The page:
The meeting was the second one to take place after Beijing had initiated the talks in December last year in order to ease the rising tension between Kabul and Islamabad whose relationship is highly critical for Beijing’s growing economic and political clout in Pakistan and Afghanistan.

In recent years, China has deepened its economic and political ties with Afghanistan and is actively using its influence to bring the two South Asian neighbors closer.

Pakistan has long been accused by Afghanistan and the US of providing safe havens for Afghan Taliban leaders, by funding and arming them since their ouster in late 2001.

Islamabad has denied the allegations.

After the meeting on Saturday, Pakistan’s Foreign Minister, Shah Mahmood Qureshi pushed for a new chapter with Afghanistan, adding that the ongoing blame game would not help in achieving peace or building trust between Islamabad and Kabul.

He said that the Daesh and militants from Central Asia and eastern China were against the peace process in Afghanistan, urging for joint efforts to tackle the extremism.

“I am here to engage with Afghanistan. Let us not stick to the past and stop pointing a finger on Pakistan… I came here to build trust and bridges and reach peace and stability. Any improvement in Afghanistan will benefit Pakistan,” Qureshi told a news conference.

The three countries signed an agreement pushing for joint efforts in the war against militancy with Afghanistan’s Foreign Minister, Salahuddin Rabbani, saying that the coming weeks and months will be highly crucial in evaluating Pakistan’s intentions and its role in supporting an Afghan-led and Afghan-owned peace process.

Officials from both Afghanistan and Pakistan have held a number of meetings in recent years to mend bilateral ties and work towards measures to fight militancy. However, those talks were an exercise in futility as they were followed by the two countries trading accusations and resorting to the blame game. Rabbani said that “the time has come (for Pakistan) to practically show with genuine steps” that it will fulfill its pledges.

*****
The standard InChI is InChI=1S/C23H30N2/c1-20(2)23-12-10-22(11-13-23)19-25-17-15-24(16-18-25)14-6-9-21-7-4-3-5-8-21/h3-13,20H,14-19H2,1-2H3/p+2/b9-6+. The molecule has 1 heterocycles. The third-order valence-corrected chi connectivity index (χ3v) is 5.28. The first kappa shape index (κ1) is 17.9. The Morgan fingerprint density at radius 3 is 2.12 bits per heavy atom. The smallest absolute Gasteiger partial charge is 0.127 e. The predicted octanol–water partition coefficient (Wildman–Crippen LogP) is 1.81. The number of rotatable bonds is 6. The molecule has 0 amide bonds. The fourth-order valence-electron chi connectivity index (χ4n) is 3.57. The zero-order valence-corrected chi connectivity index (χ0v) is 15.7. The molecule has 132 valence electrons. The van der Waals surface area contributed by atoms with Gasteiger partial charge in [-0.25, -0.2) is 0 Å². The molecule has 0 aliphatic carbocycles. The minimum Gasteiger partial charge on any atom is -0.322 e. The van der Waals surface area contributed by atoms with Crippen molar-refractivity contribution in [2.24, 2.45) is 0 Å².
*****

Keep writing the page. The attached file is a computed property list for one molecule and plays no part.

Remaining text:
Chinese Foreign Minister Wang Yi described both Afghanistan and Pakistan as its strategic partners, adding that China had great political trust in the two. He asked both the countries to resolve their problems in a peaceful manner and backed the US’ efforts to engage in peace talks with the Taliban, urging the militant group to get involved in the process. 

“We support Afghanistan and Pakistan’s efforts for peace and we call on the Taliban to join the peace process. Cooperation between Afghanistan, Pakistan, and China is important to bring peace to Afghanistan.” 

The three sides emphasized the importance of regional connectivity and economic development between them. 

Saturday’s meeting took place at a time when Washington is stepping up its efforts to hold talks with the Taliban by meeting with regional powers on how to end the US war in Afghanistan which began more than 17 years ago.

Mohammad Nateqi, a former Afghan diplomat, said that a deciding factor for Saturday’s agreement to work depended on building mutual trust between Pakistan and Afghanistan given the fact that similar conversations have taken place between Kabul and Islamabad earlier as well, without bearing any fruit.

However, at the same time, he was optimistic about positive results, reasoning that the situation had changed when compared to the past with the US increasing its efforts for talks with the Taliban.

“Such meetings can be helpful in mending ties between the countries and in helping them come closer to achieving a peace plan,” he told Arab News.